Merrill aims to foster new advisor talent from within BofA's ranks

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To better foster its internal talent pipeline, Bank of America Merrill Lynch named two co-heads of advisor development.

In their new roles, Matt Gellene and Eric Schimpf will help develop a career path for the firm’s financial solution advisors to become full-fledged Merrill Lynch financial advisors. FSAs, a position created in 2011 to service consumers of Bank of America’s Merrill Edge and Merrill Guided Investing offerings.

Internal candidates who become new financial advisors at Merrill Lynch tend to outperform those brought in from outside the company, according to the firm. Gellene and Schimpf will aim to create a natural progression and training system for budding advisors.

The internal candidates already have familiarity with Bank of America’s operations, and advisors in the FSA channel are licensed.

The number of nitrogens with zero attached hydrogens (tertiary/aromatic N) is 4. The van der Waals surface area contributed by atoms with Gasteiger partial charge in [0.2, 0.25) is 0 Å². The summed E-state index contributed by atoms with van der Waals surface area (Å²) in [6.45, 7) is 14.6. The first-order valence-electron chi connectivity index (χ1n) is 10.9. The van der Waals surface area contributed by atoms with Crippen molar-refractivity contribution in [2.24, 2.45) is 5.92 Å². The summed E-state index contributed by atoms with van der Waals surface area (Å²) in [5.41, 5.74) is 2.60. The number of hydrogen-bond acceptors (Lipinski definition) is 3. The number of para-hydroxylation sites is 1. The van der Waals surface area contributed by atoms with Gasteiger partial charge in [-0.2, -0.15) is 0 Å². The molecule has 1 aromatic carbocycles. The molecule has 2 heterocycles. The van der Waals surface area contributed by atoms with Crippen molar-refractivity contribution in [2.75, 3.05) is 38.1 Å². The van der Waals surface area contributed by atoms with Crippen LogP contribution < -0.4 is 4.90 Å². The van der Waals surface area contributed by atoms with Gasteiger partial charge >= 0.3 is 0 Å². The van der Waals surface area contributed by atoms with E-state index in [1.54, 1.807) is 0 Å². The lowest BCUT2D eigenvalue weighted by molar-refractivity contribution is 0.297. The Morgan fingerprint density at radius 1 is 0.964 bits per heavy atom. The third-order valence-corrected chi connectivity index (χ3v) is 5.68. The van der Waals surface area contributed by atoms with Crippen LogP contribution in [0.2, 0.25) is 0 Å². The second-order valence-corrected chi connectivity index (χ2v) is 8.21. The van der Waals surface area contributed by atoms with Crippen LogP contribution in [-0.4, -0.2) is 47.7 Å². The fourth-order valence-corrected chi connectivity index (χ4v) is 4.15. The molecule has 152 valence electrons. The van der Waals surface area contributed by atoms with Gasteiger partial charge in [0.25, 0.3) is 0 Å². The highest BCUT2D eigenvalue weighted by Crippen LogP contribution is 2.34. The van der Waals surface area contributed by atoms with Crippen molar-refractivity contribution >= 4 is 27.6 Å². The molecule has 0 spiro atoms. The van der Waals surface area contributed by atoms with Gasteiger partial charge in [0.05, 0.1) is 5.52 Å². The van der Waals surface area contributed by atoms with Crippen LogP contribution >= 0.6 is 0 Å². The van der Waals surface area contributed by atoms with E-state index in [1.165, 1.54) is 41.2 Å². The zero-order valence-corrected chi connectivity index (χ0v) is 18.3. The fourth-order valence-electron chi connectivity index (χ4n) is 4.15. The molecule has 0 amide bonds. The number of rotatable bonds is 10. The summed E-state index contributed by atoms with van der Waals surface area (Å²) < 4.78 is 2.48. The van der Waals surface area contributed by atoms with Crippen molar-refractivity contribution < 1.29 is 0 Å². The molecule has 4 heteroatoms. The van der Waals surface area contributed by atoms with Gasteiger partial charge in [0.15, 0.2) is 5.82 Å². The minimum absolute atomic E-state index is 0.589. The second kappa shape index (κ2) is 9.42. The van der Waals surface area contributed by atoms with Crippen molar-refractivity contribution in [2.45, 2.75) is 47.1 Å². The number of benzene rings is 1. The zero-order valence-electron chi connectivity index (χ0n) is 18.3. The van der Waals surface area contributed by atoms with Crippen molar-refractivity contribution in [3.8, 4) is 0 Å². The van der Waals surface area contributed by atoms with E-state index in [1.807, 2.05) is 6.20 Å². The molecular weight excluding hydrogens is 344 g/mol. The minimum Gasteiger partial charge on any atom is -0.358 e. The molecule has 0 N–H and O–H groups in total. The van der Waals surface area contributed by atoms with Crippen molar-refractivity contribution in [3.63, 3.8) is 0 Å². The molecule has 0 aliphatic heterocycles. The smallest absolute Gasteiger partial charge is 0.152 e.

Bank of America fields more than 19,000 of what it calls wealth advisors across its wealth management business, according to the company’s second quarter earnings report. The unit includes Merrill Lynch, Merrill Edge and a private bank.

Finding and growing new talent has long been a challenge for the industry. The average age for an advisor in the wirehouse channel is about 52, according to data from research firm Cerulli Associates.

In recent years, Merrill Lynch and some of its rivals have reduced efforts to recruit veteran advisors from competitors. The wirehouse has instead focused on filling out its ranks with younger talent, either through its recruiting program or by picking up early career advisors from rival firms.

Merrill Lynch is also adding a seventh division for early career financial advisors, which Schimpf will also oversee. He has served as a division executive for the wirehouse’s Southeast division, as well as a managing director for the community markets. Schimpf has been with Bank of America since 2004.

Gellene, who serves as head of consumer client management, has been with the bank since 2009.

Earlier this year, Merrill Lynch paused client prospecting for roughly 3,000 advisor trainees in order to provide additional training, the firm said. In August, Merrill Lynch launched a new practice management program to boost growth among its existing advisors.

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